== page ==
This partition had been predicted above two bundred years before, by the prophet Daniel ; and no efforts of human wisdom could frustrate the divine decree, After yarious contests, the division was settled in the following manner: Cassander obtained Macedonia and Greece; Lysimachus acquired Thrace and Bithynia, with some of their neighbouring provinces ; Seleucus had Syria, and the northern and eastern provinces in Asia; and Ptolemy governed Egypt, Arabia, Colosyria, and Palestine, or the Holy Land. But this partition was not fully established till above twenty years after the death of Alexander.

The Egyptians and Syrians were continually at war with each other, which occasioned inuch trouble to the Jews, whose country lay between those two nations; by which means they fell successively into the hands of various masters,

The short account I have given you of Alexander, I doubt not, will excite your curiosity to read his whole history, which will furnish entertainment for your leisure bours; and I hope you will be able to distinguish between the good and bad qualities of that prince. I would particularly point out, for your imitation, his filial affection, which was strongly expressed upon receiving a letter from Antipater against his mother. He said, Antipater does not know that one single tear shed by a mother will obliterate ten thousand such letters as this. That such sentiments may be deeply impressed on the heart of my dear boy, is the earnest wish of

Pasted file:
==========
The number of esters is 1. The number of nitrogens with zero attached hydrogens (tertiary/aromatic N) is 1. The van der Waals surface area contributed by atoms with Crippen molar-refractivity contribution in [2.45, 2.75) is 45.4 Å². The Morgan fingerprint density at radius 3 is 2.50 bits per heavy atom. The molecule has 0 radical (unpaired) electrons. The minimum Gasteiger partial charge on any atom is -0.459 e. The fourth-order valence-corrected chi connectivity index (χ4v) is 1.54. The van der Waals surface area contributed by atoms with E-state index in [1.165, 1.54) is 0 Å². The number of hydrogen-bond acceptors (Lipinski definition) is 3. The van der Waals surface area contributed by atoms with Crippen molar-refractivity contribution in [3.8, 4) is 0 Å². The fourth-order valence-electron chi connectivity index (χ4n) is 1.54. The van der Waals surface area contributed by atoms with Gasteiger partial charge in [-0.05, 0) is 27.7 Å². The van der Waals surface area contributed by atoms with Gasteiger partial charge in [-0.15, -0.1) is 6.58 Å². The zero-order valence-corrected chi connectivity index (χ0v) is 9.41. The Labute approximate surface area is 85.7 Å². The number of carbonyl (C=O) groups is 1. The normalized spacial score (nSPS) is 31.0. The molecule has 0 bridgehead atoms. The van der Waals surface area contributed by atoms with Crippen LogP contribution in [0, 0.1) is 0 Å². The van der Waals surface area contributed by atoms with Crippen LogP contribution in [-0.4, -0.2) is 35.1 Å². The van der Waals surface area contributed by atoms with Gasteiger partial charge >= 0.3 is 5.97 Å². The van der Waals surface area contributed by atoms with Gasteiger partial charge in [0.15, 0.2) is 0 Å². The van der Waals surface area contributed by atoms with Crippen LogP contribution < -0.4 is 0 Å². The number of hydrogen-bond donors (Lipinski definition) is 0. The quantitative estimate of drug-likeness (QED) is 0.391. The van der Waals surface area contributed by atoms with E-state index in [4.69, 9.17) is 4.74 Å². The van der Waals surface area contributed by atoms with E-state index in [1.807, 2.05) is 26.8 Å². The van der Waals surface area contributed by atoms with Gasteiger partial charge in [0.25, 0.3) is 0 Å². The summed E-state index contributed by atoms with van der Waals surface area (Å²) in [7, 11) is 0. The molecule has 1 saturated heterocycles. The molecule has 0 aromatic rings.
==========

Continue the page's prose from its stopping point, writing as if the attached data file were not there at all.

His affectionate aunt.

LETTER II.,

MY DEAR GEORGE,

ment.

YOUR observations, in answer to my letter pleased me much. It is only by making suitable reflections on the subjects that come before us, that we can entertain any rational hope of improve

When we read the military exploits of an Alexander or a Cæsar, the rapidity of their conquests, and the splendour of their triumphs, have a tendency to dazzle and mislead the judgment; but the qualities that excite our esteem, and are worthy of our imitation, in those celebrated characters, are certainly as amiable, though not so generally noticed, when they appear in the lower walks of life. We will now resunie our history.

Jaddua the high-priest died, and was succeeded by his son Onias. After his decease, Simon, his son, succeeded him. From his piety towards God, and his affection to his countrymen, he obtained the name of Simon the Just. At his death, he left a son, who was very young, called Onias, on which account Eleazar, Simon's brother, took upon him the priesthood.

3684.

Prolemy, surnamed Soter, king of Egypt, being about to invade Cyprus, determined first to make himself master of Syria and Judea, then governed by Laomedon, the final partition of the

Year of empire not having as yet taken place. the World The Jews would not violate their engagements to their governor, though he was defeated by Ptolemy, who was advancing into Judea. Enraged at their resistance, Ptolemy marched to Jerusalem, and, seeing they were determined 10 defend it, he formed the siege, which would have given hinn much more trouble, had it not been for an idea which the Jews entertained, that if they defended themselves on a sabbath-day, they should violate their law. Ptolemy was informed of this, and took the advantage of it, by making a general assault on that day: the Jews scrupulously declining resistance, the city was taken without difficulty.

Josephus says, that Ptolemy seized on the city by stratagem: for he entered it on a sabbath-day under pretext of offering sacrifice; and while the Jews, who suspected nothing, were spending the day in ease and idleness, he surprised the city, the Jews, making no resistance, and made the citizens captives. Ptolemy at first treated the Jews at Jerusalem and in Judea with great severity. He carried a hundred thousand of them captive into Egypt. But, on reflection, he was convinced that their steady adherence to their governors rendered them worthy of his confidence; and he advanced thirty thousand of the most distinguished among them to